I walked along the sand but it was very windy, so I walked up the steps to the reserve between the Surf Club and the restaurants. The view below of the waters was beautiful
Woorim Foreshore is a dog free beach…with a sign clearly saying no dogs…and also no nude bathing. There were many people walking their dogs on the grassed areas. I diligently searched for a nude walking their dog on the beach but did not see any. This area can be booked for functions… Interesting…I did like the sand mats designed for wheelchairs. It made walking easier too. The blue-coloured matting allows people who use wheelchairs, motor scooters, walking frames or prams to access the beach and water. It runs from Bluey Piva Park (next to the Surf Club) down onto a patrolled beach with red and yellow flags and a surf lifesaving tower.
Here, you will find a toilet block with accessible facilities, water fountains, and plenty of shaded picnic tables and bench seats with beach views at Bluey Piva Park. Two beach wheelchairs are available for free hire from the Bribie Island Surf Lifesaving Club. These help users to travel across the sand and can be immersed in water. Beach access (Access Point 12) is well-signed, with minimal gradients and clear transport routes between the various buildings and facilities. https://www.accessible.visitmoretonbayregion.com.au/woorim-beach-bribie-island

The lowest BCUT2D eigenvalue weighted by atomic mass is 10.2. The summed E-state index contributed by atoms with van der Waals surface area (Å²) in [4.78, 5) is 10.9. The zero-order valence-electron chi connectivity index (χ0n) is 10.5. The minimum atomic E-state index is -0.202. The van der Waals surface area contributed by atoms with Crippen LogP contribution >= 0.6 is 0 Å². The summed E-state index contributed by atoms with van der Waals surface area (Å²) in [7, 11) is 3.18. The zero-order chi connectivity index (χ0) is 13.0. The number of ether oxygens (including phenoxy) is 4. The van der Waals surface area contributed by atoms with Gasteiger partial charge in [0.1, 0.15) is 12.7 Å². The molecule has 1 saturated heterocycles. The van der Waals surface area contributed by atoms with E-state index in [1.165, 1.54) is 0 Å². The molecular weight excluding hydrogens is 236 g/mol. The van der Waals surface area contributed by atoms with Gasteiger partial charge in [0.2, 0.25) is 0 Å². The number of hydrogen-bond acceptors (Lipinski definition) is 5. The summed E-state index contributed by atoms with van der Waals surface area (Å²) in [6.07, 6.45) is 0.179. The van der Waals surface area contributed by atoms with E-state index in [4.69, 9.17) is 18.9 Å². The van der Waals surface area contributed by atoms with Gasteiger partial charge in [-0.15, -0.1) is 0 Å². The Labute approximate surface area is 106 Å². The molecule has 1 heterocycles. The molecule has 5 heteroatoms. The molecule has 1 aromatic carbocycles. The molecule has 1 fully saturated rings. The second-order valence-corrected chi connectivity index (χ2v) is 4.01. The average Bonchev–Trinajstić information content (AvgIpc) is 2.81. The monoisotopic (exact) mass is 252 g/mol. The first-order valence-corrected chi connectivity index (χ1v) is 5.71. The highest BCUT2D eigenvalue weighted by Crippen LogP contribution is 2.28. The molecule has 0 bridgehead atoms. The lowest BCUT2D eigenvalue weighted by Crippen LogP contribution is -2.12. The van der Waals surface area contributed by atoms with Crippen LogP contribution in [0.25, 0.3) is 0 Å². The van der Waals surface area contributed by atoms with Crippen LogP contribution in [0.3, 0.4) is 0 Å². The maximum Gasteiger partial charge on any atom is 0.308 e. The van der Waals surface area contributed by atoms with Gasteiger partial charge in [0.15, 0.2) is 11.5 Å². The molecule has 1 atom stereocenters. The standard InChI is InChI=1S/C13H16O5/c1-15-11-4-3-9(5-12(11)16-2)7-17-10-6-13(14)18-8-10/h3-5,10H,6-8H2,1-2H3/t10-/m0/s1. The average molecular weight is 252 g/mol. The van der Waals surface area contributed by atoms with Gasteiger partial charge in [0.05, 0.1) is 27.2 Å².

The beach is patrolled by life guards who stand near the flags showing the area safe for patrolled swimming. Surf patrols on Ocean Beach, Woorim, started in 1923 by members of the Metropolitan Swimming Club of Brisbane; with the Bribie Island Surf Life Saving Club forming in 1933. From its humble beginnings of a few rooms on top of the dunes and an observation tower made from felled tree branches, the club has seen many changes. A new lookout tower has just finished construction…
Explore the intriguing and fascinating history of Bribie Island in a beautiful, contemporary museum. The Bribie Island Seaside Museum enjoys scenic views across the glimmering waters of the Pumicestone Passage and Moreton Bay.